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Finding Motivated Sellers Calling on Ads

by Jim Piper   

I've been running an ad since last Sunday on a house that I am selling. I've had a mix of calls between owner occupants and investors. I'm fascinated with the investor calls.

The last guy that called (an investor?) asked two questions. One, where was it located. Two, how long had it been on the market. Didn't ask the price, didn't ask about the terms, didn't attempt to engage me in a conversation that would lead to information that would dictate my motivation level, etc. As he hung up he said he would drive by and call me tomorrow.

Now folks, I know that no participant of this site would do that, would they? This caller is either lying about the fact that he is driving by, or he's wasting his time, since he knows virtually nothing.

Here are a few ideas about calling an ad. I start by asking about the house. Why? Believe me, I'm not especially interested in glowing descriptions of another 3-bedroom house; but I am interested in establishing rapport with the seller, because later, I may ask more personal questions.

While the seller is talking, I listen. I'm listening for clues regarding motivation. When the description of the house FINALLY stops, I ask questions to determine the condition. Again, I'll see this anyway if I look at the house, but it helps me to determine a crude estimate of what repairs I might need to do, if any. Again, I'm looking for motivation. Houses that need repair are more difficult to sell, and may help to produce a motivated seller.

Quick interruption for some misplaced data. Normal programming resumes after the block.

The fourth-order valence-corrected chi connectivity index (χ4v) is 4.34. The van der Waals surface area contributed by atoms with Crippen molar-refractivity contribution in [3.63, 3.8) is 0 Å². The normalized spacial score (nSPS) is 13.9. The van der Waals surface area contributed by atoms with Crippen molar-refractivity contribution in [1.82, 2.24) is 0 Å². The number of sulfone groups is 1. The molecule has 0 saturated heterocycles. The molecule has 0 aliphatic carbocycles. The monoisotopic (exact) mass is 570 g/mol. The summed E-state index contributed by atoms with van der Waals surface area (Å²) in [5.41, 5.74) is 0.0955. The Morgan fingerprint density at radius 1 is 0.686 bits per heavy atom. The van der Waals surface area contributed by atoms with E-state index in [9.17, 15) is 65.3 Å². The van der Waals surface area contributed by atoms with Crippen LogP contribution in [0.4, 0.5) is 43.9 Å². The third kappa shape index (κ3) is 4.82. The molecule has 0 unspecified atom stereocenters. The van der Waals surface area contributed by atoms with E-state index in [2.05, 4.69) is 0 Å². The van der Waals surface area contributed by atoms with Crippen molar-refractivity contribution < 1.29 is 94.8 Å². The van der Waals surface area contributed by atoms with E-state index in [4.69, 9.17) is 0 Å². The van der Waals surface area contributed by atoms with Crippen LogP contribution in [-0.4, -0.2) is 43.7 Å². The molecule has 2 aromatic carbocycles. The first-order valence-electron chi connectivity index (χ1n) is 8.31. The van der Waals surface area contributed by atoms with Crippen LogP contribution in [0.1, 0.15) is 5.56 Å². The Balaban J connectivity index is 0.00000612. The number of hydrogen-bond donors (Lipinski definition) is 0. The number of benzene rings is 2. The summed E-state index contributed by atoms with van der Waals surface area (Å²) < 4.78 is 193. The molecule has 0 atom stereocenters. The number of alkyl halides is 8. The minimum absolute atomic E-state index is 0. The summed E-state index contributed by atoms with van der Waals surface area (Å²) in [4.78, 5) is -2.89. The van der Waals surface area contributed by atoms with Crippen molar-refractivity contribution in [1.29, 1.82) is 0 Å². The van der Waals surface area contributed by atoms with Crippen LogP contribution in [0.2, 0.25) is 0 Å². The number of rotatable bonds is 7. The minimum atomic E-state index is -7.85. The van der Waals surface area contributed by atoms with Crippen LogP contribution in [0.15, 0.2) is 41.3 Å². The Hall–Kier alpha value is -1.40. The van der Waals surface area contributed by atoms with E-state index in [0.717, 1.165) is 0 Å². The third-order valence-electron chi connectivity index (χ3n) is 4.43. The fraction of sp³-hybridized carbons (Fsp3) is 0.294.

At this point, I've established at least some rapport. So the more important questions start. What are you asking for the house? How did you determine this price? What kind of loan do you have? When did you put the loan on the house? What is the balance on the loan?

When I ask a question, I shut up and I listen. Something they say may be of interest to me; in which case, I do a little more probing about that. I allow the seller to go where they prefer to go. Then I come back to asking more questions.

The point is, in a relatively brief period of time, I can determine (without looking) whether anything is going to be possible. I DON'T get in my car to go look unless there is something in my conversation with the seller that makes me feel I should. Are you kidding?? Driving out to look at every property takes time, time that I could have easily spent looking for a motivated seller.

What does a motivated seller sound like?  One seller told me they had tried unsuccessfully to sell the house for three years. They told me about how they had rented it to cover the mortgage payment, and how they had to evict the tenant, and the lousy shape he left it in. They told me how they tried to sell it with a tenant in it, how the tenant didn't cooperate. Finally, I asked what the price was. She told me, and I said hmmm... So she dropped the price a few thousand.

Another seller when asked the price, told me--I chuckled--she dropped the price $5,000. Another seller confessed while we were discussing his loan that he was behind on payments. I commented that that was sure going to hurt his credit if he were foreclosed on. You could hear his motivation level going up on the spot, his comment being that he needed to sell his house quickly.

Your phone calls are looking for people, not houses. If you listen carefully, read between the lines, probe enough, you'll know which houses are worth additional investigation. BUT NEVER do I ask two questions and then run out to look at the house.

Last Updated on Wednesday, 30 November 2011 07:37
 
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